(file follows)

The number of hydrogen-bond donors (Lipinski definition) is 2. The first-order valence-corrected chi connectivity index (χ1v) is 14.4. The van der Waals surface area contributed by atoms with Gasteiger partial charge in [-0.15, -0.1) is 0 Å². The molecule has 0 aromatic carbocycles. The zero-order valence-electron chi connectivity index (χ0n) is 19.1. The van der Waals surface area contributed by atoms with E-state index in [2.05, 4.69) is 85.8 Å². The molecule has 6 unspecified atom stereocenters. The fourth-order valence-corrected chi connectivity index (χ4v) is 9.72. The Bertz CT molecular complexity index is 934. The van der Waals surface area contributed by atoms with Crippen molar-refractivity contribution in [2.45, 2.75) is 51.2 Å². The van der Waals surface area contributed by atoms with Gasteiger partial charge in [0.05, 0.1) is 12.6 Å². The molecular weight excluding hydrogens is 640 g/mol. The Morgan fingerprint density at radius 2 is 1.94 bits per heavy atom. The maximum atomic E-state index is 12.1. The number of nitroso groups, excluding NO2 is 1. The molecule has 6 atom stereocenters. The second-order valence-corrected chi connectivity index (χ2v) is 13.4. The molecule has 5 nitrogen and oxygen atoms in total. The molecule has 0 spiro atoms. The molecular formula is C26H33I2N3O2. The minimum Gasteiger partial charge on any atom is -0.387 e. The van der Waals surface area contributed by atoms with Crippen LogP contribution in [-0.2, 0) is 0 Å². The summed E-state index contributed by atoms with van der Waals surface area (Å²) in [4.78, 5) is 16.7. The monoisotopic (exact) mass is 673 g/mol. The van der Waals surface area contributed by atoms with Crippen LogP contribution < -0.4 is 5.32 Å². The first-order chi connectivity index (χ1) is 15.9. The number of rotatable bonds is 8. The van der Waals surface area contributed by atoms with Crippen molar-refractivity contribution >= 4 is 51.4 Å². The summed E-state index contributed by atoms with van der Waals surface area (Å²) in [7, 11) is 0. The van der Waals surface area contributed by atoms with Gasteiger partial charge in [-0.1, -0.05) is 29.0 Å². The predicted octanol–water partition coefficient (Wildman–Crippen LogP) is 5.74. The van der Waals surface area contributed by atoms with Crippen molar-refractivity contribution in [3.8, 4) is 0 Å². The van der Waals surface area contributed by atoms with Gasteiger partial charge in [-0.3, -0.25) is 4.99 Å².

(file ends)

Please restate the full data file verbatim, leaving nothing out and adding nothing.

The number of hydrogen-bond donors (Lipinski definition) is 2. The first-order valence-corrected chi connectivity index (χ1v) is 14.4. The van der Waals surface area contributed by atoms with Gasteiger partial charge in [-0.15, -0.1) is 0 Å². The molecule has 0 aromatic carbocycles. The zero-order valence-electron chi connectivity index (χ0n) is 19.1. The van der Waals surface area contributed by atoms with E-state index in [2.05, 4.69) is 85.8 Å². The molecule has 6 unspecified atom stereocenters. The fourth-order valence-corrected chi connectivity index (χ4v) is 9.72. The Bertz CT molecular complexity index is 934. The van der Waals surface area contributed by atoms with Crippen molar-refractivity contribution in [2.45, 2.75) is 51.2 Å². The van der Waals surface area contributed by atoms with Gasteiger partial charge in [0.05, 0.1) is 12.6 Å². The molecular weight excluding hydrogens is 640 g/mol. The Morgan fingerprint density at radius 2 is 1.94 bits per heavy atom. The maximum atomic E-state index is 12.1. The number of nitroso groups, excluding NO2 is 1. The molecule has 6 atom stereocenters. The second-order valence-corrected chi connectivity index (χ2v) is 13.4. The molecule has 5 nitrogen and oxygen atoms in total. The molecule has 0 spiro atoms. The molecular formula is C26H33I2N3O2. The minimum Gasteiger partial charge on any atom is -0.387 e. The van der Waals surface area contributed by atoms with Crippen LogP contribution in [-0.2, 0) is 0 Å². The summed E-state index contributed by atoms with van der Waals surface area (Å²) in [4.78, 5) is 16.7. The monoisotopic (exact) mass is 673 g/mol. The van der Waals surface area contributed by atoms with Crippen LogP contribution < -0.4 is 5.32 Å². The first-order chi connectivity index (χ1) is 15.9. The number of rotatable bonds is 8. The van der Waals surface area contributed by atoms with Crippen molar-refractivity contribution >= 4 is 51.4 Å². The summed E-state index contributed by atoms with van der Waals surface area (Å²) in [7, 11) is 0. The van der Waals surface area contributed by atoms with Gasteiger partial charge in [-0.1, -0.05) is 29.0 Å². The predicted octanol–water partition coefficient (Wildman–Crippen LogP) is 5.74. The van der Waals surface area contributed by atoms with Crippen molar-refractivity contribution in [3.8, 4) is 0 Å². The van der Waals surface area contributed by atoms with Gasteiger partial charge in [-0.3, -0.25) is 4.99 Å².